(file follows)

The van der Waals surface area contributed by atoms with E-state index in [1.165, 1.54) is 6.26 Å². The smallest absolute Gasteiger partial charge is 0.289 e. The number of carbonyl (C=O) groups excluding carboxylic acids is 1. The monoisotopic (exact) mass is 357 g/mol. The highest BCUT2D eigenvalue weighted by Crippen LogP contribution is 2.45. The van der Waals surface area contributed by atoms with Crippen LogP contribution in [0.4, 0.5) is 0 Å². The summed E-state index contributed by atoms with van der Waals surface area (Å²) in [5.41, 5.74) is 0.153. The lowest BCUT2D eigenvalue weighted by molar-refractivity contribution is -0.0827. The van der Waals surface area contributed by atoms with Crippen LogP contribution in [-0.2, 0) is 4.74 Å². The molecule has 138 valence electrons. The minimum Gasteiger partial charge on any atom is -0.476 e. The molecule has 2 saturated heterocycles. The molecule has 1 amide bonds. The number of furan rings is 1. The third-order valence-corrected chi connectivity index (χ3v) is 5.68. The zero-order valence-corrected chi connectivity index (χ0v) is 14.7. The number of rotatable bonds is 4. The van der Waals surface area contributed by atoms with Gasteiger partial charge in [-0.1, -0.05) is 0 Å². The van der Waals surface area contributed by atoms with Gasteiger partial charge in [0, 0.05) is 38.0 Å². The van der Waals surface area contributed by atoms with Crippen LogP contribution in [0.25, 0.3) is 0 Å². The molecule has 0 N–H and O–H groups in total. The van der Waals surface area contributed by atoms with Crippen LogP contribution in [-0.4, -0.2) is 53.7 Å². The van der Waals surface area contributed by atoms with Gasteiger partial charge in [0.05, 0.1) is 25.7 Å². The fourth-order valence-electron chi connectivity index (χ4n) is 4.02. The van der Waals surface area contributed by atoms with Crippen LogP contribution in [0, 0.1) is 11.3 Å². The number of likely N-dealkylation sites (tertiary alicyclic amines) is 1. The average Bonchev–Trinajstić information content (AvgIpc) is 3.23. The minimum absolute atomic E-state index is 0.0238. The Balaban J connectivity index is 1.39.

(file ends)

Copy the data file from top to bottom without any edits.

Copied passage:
The van der Waals surface area contributed by atoms with E-state index in [1.165, 1.54) is 6.26 Å². The smallest absolute Gasteiger partial charge is 0.289 e. The number of carbonyl (C=O) groups excluding carboxylic acids is 1. The monoisotopic (exact) mass is 357 g/mol. The highest BCUT2D eigenvalue weighted by Crippen LogP contribution is 2.45. The van der Waals surface area contributed by atoms with Crippen LogP contribution in [0.4, 0.5) is 0 Å². The summed E-state index contributed by atoms with van der Waals surface area (Å²) in [5.41, 5.74) is 0.153. The lowest BCUT2D eigenvalue weighted by molar-refractivity contribution is -0.0827. The van der Waals surface area contributed by atoms with Crippen LogP contribution in [-0.2, 0) is 4.74 Å². The molecule has 138 valence electrons. The minimum Gasteiger partial charge on any atom is -0.476 e. The molecule has 2 saturated heterocycles. The molecule has 1 amide bonds. The number of furan rings is 1. The third-order valence-corrected chi connectivity index (χ3v) is 5.68. The zero-order valence-corrected chi connectivity index (χ0v) is 14.7. The number of rotatable bonds is 4. The van der Waals surface area contributed by atoms with Gasteiger partial charge in [-0.1, -0.05) is 0 Å². The van der Waals surface area contributed by atoms with Gasteiger partial charge in [0, 0.05) is 38.0 Å². The van der Waals surface area contributed by atoms with Crippen LogP contribution in [0.25, 0.3) is 0 Å². The molecule has 0 N–H and O–H groups in total. The van der Waals surface area contributed by atoms with Crippen LogP contribution in [-0.4, -0.2) is 53.7 Å². The van der Waals surface area contributed by atoms with Gasteiger partial charge in [0.05, 0.1) is 25.7 Å². The fourth-order valence-electron chi connectivity index (χ4n) is 4.02. The van der Waals surface area contributed by atoms with Crippen LogP contribution in [0, 0.1) is 11.3 Å². The number of likely N-dealkylation sites (tertiary alicyclic amines) is 1. The average Bonchev–Trinajstić information content (AvgIpc) is 3.23. The minimum absolute atomic E-state index is 0.0238. The Balaban J connectivity index is 1.39.